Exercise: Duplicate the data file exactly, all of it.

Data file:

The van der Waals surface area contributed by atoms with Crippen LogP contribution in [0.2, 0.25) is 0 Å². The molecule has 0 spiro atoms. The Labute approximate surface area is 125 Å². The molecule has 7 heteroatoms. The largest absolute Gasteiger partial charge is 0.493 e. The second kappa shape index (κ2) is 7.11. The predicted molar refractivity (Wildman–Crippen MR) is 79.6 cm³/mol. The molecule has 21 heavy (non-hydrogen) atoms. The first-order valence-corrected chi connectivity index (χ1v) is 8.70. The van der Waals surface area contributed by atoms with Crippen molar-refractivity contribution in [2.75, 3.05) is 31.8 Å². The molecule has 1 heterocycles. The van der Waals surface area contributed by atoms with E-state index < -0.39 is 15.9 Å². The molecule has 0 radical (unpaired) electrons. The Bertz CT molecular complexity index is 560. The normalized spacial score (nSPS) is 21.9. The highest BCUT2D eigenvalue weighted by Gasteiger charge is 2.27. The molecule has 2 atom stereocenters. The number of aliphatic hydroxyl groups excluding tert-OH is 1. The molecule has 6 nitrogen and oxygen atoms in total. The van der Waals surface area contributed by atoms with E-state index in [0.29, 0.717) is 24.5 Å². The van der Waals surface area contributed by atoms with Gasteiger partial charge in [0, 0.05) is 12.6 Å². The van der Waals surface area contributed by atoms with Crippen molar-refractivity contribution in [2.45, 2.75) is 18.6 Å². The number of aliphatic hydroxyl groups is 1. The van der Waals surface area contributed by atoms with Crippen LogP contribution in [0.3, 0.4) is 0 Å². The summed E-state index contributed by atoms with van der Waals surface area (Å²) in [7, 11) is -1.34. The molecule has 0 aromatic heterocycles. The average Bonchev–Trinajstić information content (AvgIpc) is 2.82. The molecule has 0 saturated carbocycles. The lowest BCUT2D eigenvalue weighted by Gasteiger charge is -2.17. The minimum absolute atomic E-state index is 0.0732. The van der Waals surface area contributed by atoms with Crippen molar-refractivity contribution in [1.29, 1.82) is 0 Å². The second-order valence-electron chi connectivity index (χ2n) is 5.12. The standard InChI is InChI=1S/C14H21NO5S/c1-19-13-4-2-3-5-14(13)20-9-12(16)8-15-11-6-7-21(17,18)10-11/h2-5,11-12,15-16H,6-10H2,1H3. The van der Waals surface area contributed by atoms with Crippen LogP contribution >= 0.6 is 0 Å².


The van der Waals surface area contributed by atoms with Crippen LogP contribution in [0.2, 0.25) is 0 Å². The molecule has 0 spiro atoms. The Labute approximate surface area is 125 Å². The molecule has 7 heteroatoms. The largest absolute Gasteiger partial charge is 0.493 e. The second kappa shape index (κ2) is 7.11. The predicted molar refractivity (Wildman–Crippen MR) is 79.6 cm³/mol. The molecule has 21 heavy (non-hydrogen) atoms. The first-order valence-corrected chi connectivity index (χ1v) is 8.70. The van der Waals surface area contributed by atoms with Crippen molar-refractivity contribution in [2.75, 3.05) is 31.8 Å². The molecule has 1 heterocycles. The van der Waals surface area contributed by atoms with E-state index < -0.39 is 15.9 Å². The molecule has 0 radical (unpaired) electrons. The Bertz CT molecular complexity index is 560. The normalized spacial score (nSPS) is 21.9. The highest BCUT2D eigenvalue weighted by Gasteiger charge is 2.27. The molecule has 2 atom stereocenters. The number of aliphatic hydroxyl groups excluding tert-OH is 1. The molecule has 6 nitrogen and oxygen atoms in total. The van der Waals surface area contributed by atoms with E-state index in [0.29, 0.717) is 24.5 Å². The van der Waals surface area contributed by atoms with Gasteiger partial charge in [0, 0.05) is 12.6 Å². The van der Waals surface area contributed by atoms with Crippen molar-refractivity contribution in [2.45, 2.75) is 18.6 Å². The number of aliphatic hydroxyl groups is 1. The van der Waals surface area contributed by atoms with Crippen LogP contribution in [0.3, 0.4) is 0 Å². The summed E-state index contributed by atoms with van der Waals surface area (Å²) in [7, 11) is -1.34. The molecule has 0 aromatic heterocycles. The average Bonchev–Trinajstić information content (AvgIpc) is 2.82. The molecule has 0 saturated carbocycles. The lowest BCUT2D eigenvalue weighted by Gasteiger charge is -2.17. The minimum absolute atomic E-state index is 0.0732. The van der Waals surface area contributed by atoms with Crippen molar-refractivity contribution in [1.29, 1.82) is 0 Å². The second-order valence-electron chi connectivity index (χ2n) is 5.12. The standard InChI is InChI=1S/C14H21NO5S/c1-19-13-4-2-3-5-14(13)20-9-12(16)8-15-11-6-7-21(17,18)10-11/h2-5,11-12,15-16H,6-10H2,1H3. The van der Waals surface area contributed by atoms with Crippen LogP contribution >= 0.6 is 0 Å².